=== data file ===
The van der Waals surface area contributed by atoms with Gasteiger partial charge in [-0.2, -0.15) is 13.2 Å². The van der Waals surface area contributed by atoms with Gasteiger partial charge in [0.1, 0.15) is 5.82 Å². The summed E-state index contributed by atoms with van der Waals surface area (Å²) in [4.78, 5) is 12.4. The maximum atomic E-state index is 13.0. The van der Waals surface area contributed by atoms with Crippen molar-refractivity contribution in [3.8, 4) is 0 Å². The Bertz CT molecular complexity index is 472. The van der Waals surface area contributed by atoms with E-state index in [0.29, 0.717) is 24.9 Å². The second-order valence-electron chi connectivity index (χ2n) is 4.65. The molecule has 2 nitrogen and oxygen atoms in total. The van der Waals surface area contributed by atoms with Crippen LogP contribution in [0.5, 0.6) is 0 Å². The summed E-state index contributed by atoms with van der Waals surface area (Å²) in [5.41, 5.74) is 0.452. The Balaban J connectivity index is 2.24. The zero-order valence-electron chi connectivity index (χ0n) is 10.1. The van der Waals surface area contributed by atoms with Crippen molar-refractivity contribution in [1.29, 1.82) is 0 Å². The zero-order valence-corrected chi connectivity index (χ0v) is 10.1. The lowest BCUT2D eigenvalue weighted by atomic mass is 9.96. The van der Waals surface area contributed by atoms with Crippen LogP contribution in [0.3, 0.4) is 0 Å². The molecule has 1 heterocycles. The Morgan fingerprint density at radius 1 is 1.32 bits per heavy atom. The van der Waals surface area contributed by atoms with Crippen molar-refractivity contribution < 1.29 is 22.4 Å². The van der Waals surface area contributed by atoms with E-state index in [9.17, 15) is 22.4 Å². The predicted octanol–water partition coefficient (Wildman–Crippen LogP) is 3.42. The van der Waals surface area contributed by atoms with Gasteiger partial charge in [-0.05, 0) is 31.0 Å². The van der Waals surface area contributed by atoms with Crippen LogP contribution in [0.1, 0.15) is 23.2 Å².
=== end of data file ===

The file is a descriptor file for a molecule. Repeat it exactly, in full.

The van der Waals surface area contributed by atoms with Gasteiger partial charge in [-0.2, -0.15) is 13.2 Å². The van der Waals surface area contributed by atoms with Gasteiger partial charge in [0.1, 0.15) is 5.82 Å². The summed E-state index contributed by atoms with van der Waals surface area (Å²) in [4.78, 5) is 12.4. The maximum atomic E-state index is 13.0. The van der Waals surface area contributed by atoms with Crippen molar-refractivity contribution in [3.8, 4) is 0 Å². The Bertz CT molecular complexity index is 472. The van der Waals surface area contributed by atoms with E-state index in [0.29, 0.717) is 24.9 Å². The second-order valence-electron chi connectivity index (χ2n) is 4.65. The molecule has 2 nitrogen and oxygen atoms in total. The van der Waals surface area contributed by atoms with Crippen LogP contribution in [0.5, 0.6) is 0 Å². The summed E-state index contributed by atoms with van der Waals surface area (Å²) in [5.41, 5.74) is 0.452. The Balaban J connectivity index is 2.24. The zero-order valence-electron chi connectivity index (χ0n) is 10.1. The van der Waals surface area contributed by atoms with Crippen molar-refractivity contribution in [1.29, 1.82) is 0 Å². The zero-order valence-corrected chi connectivity index (χ0v) is 10.1. The lowest BCUT2D eigenvalue weighted by atomic mass is 9.96. The van der Waals surface area contributed by atoms with Crippen LogP contribution in [0.3, 0.4) is 0 Å². The molecule has 1 heterocycles. The Morgan fingerprint density at radius 1 is 1.32 bits per heavy atom. The van der Waals surface area contributed by atoms with Crippen molar-refractivity contribution < 1.29 is 22.4 Å². The van der Waals surface area contributed by atoms with E-state index in [9.17, 15) is 22.4 Å². The predicted octanol–water partition coefficient (Wildman–Crippen LogP) is 3.42. The van der Waals surface area contributed by atoms with Gasteiger partial charge in [-0.05, 0) is 31.0 Å². The van der Waals surface area contributed by atoms with Crippen LogP contribution in [0.1, 0.15) is 23.2 Å².